Interobserver variability in the assessment of stromal tumor-infiltrating lymphocytes (sTILs) in triple-negative invasive breast carcinoma influences the association with pathological complete response: the IVITA study.

Van Bockstal, Mieke R, François, Aline, Altinay, Serdar, Arnould, Laurent, Balkenhol, Maschenka, Broeckx, Glenn, Burguès, Octavio, Colpaert, Cecile, Dedeurwaerdere, Franceska, Dessauvagie, Benjamin, Duwel, Valérie, Floris, Giuseppe, Fox, Stephen, Gerosa, Clara, Hastir, Delfyne, Jaffer, Shabnam, Kurpershoek, Eline, Lacroix-Triki, Magali, Laka, Andoni, Lambein, Kathleen, MacGrogan, Gaëtan Marie, Marchiò, Caterina, Martin Martinez, Maria-Dolores, Nofech-Mozes, Sharon, Peeters, Dieter, Ravarino, Alberto, Reisenbichler, Emily, Resetkova, Erika, Sanati, Souzan, Schelfhout, Anne-Marie, Schelfhout, Vera, Shaaban, Abeer M, Sinke, Renata, Stanciu-Pop, Claudia M, van Deurzen, Carolien H M, Van de Vijver, Koen K, Van Rompuy, Anne-Sophie, Vincent-Salomon, Anne, Wen, Hannah Y, Wong, Serena, Bouzin, Caroline and Galant, Christine (2021) Interobserver variability in the assessment of stromal tumor-infiltrating lymphocytes (sTILs) in triple-negative invasive breast carcinoma influences the association with pathological complete response: the IVITA study. Modern pathology : an official journal of the United States and Canadian Academy of Pathology, Inc. ISSN 1530-0285. This article is available to all UHB staff and students via ASK Discovery tool http://tinyurl.com/z795c8c by using their UHB Athens login IDs

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Official URL: http://www.nature.com/modpathol/

Abstract

High stromal tumor-infiltrating lymphocytes (sTILs) in triple-negative breast cancer (TNBC) are associated with pathological complete response (pCR) after neoadjuvant chemotherapy (NAC). Histopathological assessment of sTILs in TNBC biopsies is characterized by substantial interobserver variability, but it is unknown whether this affects its association with pCR. Here, we aimed to investigate the degree of interobserver variability in an international study, and its impact on the relationship between sTILs and pCR. Forty pathologists assessed sTILs as a percentage in digitalized biopsy slides, originating from 41 TNBC patients who were treated with NAC followed by surgery. Pathological response was quantified by the MD Anderson Residual Cancer Burden (RCB) score. Intraclass correlation coefficients (ICCs) were calculated per pathologist duo and Bland-Altman plots were constructed. The relation between sTILs and pCR or RCB class was investigated. The ICCs ranged from -0.376 to 0.947 (mean: 0.659), indicating substantial interobserver variability. Nevertheless, high sTILs scores were significantly associated with pCR for 36 participants (90%), and with RCB class for eight participants (20%). Post hoc sTILs cutoffs at 20% and 40% resulted in variable associations with pCR. The sTILs in TNBC with RCB-II and RCB-III were intermediate to those of RCB-0 and RCB-I, with lowest sTILs observed in RCB-I. However, the limited number of RCB-I cases precludes any definite conclusions due to lack of power, and this observation therefore requires further investigation. In conclusion, sTILs are a robust marker for pCR at the group level. However, if sTILs are to be used to guide the NAC scheme for individual patients, the observed interobserver variability might substantially affect the chance of obtaining a pCR. Future studies should determine the 'ideal' sTILs threshold, and attempt to fine-tune the patient selection for sTILs-based de-escalation of NAC regimens. At present, there is insufficient evidence for robust and reproducible sTILs-guided therapeutic decisions.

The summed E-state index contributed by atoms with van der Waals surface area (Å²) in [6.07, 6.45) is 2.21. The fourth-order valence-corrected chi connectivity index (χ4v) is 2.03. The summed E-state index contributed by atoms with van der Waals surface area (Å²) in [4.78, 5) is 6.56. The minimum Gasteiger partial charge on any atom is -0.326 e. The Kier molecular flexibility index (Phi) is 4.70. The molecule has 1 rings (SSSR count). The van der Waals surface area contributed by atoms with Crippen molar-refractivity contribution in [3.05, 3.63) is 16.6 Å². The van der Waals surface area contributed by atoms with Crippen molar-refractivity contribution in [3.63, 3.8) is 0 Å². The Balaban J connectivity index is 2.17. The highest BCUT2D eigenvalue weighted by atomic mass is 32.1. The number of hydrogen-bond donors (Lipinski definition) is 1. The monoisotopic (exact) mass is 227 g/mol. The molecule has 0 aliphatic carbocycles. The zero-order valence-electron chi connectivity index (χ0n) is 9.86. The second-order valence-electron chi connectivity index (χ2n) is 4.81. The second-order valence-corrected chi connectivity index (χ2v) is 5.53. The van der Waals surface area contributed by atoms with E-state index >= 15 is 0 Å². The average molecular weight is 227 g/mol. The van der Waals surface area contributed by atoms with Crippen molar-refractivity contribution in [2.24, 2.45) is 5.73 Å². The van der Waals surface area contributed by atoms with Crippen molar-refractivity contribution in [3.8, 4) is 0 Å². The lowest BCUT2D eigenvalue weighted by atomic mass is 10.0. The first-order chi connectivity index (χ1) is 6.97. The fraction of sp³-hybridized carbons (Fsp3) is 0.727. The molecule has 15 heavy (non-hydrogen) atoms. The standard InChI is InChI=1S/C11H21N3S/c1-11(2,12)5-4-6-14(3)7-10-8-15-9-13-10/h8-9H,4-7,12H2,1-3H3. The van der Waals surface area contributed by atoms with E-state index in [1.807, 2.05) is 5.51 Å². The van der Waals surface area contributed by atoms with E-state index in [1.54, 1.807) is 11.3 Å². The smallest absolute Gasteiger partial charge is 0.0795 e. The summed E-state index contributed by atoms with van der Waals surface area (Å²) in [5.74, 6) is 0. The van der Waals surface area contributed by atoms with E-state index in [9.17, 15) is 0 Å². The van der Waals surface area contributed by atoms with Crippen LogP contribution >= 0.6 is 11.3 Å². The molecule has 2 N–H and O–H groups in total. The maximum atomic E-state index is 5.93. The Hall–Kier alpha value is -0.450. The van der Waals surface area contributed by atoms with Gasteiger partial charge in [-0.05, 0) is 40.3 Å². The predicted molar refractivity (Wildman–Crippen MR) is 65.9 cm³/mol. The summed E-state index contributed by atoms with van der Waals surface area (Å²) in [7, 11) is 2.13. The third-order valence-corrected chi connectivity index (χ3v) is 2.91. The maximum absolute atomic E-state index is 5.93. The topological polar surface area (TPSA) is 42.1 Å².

Item Type: Article
Additional Information: This article is available to all UHB staff and students via ASK Discovery tool http://tinyurl.com/z795c8c by using their UHB Athens login IDs
Subjects: QZ Pathology. Oncology
WN Medical imaging. Radiology
WO Surgery
Divisions: Clinical Support > Pathology
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Depositing User: Jamie Edgar
Date Deposited: 14 Jul 2021 11:29
Last Modified: 14 Jul 2021 11:29
URI: http://www.repository.uhblibrary.co.uk/id/eprint/4477

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